These soldiers will replace the 1st Infantry Division headquarters from Fort Riley, Kan., which has been serving in this role.

The division headquarters recently went through the Warfighter command post exercise at Fort Bliss in preparation for this deployment. The deployment is expected to last about nine months.

Brigadier General Mark H. Landes, a deputy commanding general at Fort Bliss, will serve as the acting senior commander at Fort Bliss during the deployment.

Army networks 50-cal sights to helmet display
A U.S. Army M109A6 Paladin conducts a fire mission in support of Operation Inherent Resolve. (U.S. Army photo by Spc. Christopher Brecht)

Also, about 200 soldiers from the 1st Armored Division Sustainment Brigade and its Special Troops Battalion will go to Afghanistan this spring and serve as the logistical headquarters for the entire theater of operation.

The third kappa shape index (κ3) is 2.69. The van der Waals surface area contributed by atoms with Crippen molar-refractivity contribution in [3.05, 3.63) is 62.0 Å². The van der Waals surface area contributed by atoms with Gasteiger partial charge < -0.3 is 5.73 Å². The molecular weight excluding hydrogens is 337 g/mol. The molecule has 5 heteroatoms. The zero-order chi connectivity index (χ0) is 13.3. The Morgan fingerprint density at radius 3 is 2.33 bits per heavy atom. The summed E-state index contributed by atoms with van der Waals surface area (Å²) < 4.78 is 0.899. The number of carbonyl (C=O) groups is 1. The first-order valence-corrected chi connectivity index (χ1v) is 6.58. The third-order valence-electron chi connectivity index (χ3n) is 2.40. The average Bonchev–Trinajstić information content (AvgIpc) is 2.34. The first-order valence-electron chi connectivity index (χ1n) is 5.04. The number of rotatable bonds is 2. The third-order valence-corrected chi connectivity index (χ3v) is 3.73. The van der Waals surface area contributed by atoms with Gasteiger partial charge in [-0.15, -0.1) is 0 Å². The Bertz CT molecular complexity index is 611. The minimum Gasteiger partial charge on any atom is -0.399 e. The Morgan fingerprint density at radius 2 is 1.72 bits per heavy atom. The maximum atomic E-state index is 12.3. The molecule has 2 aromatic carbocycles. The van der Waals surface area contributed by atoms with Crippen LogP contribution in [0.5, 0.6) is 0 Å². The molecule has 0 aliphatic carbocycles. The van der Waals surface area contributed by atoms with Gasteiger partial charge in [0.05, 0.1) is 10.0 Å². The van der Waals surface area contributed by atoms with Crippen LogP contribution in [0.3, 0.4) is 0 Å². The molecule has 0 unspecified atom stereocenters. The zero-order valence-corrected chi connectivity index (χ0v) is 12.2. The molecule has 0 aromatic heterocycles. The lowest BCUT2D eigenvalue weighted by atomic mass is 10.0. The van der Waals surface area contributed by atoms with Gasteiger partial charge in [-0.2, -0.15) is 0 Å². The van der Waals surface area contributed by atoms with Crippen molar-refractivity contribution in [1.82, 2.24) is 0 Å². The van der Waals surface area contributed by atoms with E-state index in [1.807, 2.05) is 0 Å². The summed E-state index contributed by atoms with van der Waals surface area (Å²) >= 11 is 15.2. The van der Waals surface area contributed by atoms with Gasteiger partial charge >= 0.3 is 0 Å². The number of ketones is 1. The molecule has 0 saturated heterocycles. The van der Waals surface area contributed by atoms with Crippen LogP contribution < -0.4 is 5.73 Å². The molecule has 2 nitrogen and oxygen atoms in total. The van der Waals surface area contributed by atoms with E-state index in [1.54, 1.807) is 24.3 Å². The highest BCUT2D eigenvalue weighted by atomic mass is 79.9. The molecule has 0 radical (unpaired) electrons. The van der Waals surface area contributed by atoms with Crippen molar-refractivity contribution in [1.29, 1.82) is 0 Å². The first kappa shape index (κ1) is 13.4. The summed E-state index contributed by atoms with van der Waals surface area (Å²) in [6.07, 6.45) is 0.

The brigade did a similar mission from May 2015 to February 2016, with about the same number of troops.

Colonel Michael Lalor, the commander of the Sustainment Brigade, called it a demanding mission but said his troops have been training for it since last summer.

The Sustainment Brigade will oversee a task force of about 2,000 soldiers, civilians, and contractors who will provide important support for U.S. and coalition troops in Afghanistan. The task force will provide water, food, ammunition, transportation services, and maintenance, Lalor said.

Command Sergeant Major Sean Howard, the brigade’s senior enlisted leader, said his soldiers have been training hard, including at the recent Warfighter exercise.

“We are ready to go; there is no doubt in my mind,” Howard said.

The Sustainment Brigade’s deployment is scheduled to last about six months.

MIGHTY CULTURE

Support for Veterans facing homelessness

Having to stay home for your health is challenging enough. Imagine being told to stay home when you had no home or were worried about losing it. What would you do? Where would you turn?